It is thought that almost one in every four people living in the UK have are dealing with a mental health issue. While not all mental health problems are serious and can be short term. They can normally be treated successfully with medication by your doctor.
Mental health affects how we think, the way we feel and how we behave. The two most common mental health problems are depression and anxiety. These problems are often triggered by difficult life events such as bereavement but work related issues can also create problems.
In general work related stress, if prolonged can surely lead to physical as well as psychological deterioration and damage, including anxiety and depression.
Work related stress is also known to aggravate these conditions if a person already suffers from them and problems at workplace are known to make the symptoms worse.
Whether your work is aggravating the issue, or is the route cause of it, employers have a legal responsibility towards their employees to extend support. It is important that employers assess work related mental illness and measure the potential risk to staff. If a risk is identified, it becomes all the more important to take steps to remove or at least reduce the risk as far as possible within reasonable limits.
There might be employees, who have a pre-existing mental health condition when they are hired, or they may develop one due to various work related factors, such as approaching deadlines, unreasonable targets or toxic behaviour.
Employers of these employees have legal requirements to ensure reasonable adjustments are made in alignment with the Equalities Act 2010.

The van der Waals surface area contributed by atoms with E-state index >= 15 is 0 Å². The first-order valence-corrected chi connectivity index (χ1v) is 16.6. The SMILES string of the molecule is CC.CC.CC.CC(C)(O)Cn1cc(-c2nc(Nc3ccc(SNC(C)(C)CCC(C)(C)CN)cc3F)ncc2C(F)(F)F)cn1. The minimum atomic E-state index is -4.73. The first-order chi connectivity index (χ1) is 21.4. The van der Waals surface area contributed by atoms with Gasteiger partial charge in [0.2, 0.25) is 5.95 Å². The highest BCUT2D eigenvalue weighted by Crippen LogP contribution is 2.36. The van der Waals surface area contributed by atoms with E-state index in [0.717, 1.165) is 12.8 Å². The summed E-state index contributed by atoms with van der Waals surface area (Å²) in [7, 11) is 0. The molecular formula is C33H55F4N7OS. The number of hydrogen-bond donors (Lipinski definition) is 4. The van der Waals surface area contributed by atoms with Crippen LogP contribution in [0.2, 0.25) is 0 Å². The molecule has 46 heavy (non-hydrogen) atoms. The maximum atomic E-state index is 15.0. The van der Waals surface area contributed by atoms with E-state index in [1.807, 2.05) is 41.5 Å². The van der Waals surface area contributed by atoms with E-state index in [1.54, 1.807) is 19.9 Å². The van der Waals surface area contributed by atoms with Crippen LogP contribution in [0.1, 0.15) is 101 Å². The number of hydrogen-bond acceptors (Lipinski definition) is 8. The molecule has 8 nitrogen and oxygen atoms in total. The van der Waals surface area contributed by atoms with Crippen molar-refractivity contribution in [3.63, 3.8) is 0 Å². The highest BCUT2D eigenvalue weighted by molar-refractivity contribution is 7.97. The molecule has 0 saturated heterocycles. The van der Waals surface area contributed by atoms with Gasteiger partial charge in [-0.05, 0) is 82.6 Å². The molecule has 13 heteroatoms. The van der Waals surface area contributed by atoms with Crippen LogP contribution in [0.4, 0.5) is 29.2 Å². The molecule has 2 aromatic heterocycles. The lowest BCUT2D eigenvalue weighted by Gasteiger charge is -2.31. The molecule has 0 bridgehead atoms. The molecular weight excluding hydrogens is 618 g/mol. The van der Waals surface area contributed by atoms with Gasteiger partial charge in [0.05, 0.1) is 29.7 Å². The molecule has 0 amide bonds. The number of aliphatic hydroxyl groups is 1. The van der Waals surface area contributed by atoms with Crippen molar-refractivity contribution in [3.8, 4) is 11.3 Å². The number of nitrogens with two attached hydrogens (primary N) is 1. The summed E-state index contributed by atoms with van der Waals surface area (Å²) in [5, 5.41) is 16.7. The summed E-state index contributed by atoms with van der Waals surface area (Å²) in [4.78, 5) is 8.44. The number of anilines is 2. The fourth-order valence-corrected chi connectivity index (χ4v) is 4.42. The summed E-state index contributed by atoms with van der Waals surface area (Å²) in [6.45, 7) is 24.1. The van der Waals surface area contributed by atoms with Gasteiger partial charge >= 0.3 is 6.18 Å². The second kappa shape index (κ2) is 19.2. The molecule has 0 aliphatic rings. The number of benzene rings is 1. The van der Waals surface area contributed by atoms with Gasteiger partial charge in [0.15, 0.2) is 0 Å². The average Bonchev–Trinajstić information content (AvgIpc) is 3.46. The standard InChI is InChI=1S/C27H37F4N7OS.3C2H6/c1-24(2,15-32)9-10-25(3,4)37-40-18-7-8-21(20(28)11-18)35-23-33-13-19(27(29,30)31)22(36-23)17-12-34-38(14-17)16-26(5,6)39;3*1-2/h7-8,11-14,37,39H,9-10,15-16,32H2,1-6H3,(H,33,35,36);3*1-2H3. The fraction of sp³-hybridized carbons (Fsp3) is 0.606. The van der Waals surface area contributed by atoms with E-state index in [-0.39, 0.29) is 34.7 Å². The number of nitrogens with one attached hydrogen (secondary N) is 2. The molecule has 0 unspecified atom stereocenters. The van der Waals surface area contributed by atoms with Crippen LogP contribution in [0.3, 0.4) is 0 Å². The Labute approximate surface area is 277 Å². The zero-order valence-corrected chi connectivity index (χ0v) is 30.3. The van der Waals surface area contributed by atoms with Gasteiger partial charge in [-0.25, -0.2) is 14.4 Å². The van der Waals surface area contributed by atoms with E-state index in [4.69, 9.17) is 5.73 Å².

The government designated Lord Stevenson and Paul Farmer in 2017 to review the role of employers in offering a better support to people suffering from mental health conditions at workplaces.
The report called” Thriving at Work” lays out a framework of actions called as core standards. These standards should and can be adopted by employers irrespective or their size and scale of business. These core standards have been so designed that they can help employers in improving mental health of their employees and enable them with better mental health so that they can thrive and shine at workplaces.
By offering support and taking serious action on work related stress, employers can achieve core standards framework and provide a better working environment.These standards include:
- Formulate a plan for mental health at work
- Encourage open communication and conversations by creating awareness and reducing stigma and taboos around mental health
- Provide a mechanism through which one can monitor actions as well as outcomes
How mental ill health and work-related stress can go together?
Stress related to work and mental health problems often go hand in hand and the symptoms may be strikingly similar. Stress related to work can easily evolve into an existing mental health condition which makes it much more difficult to control. It a work related stress reaches the point that it triggers a pre-existing mental health problem, it may be hard to differentiate one from another.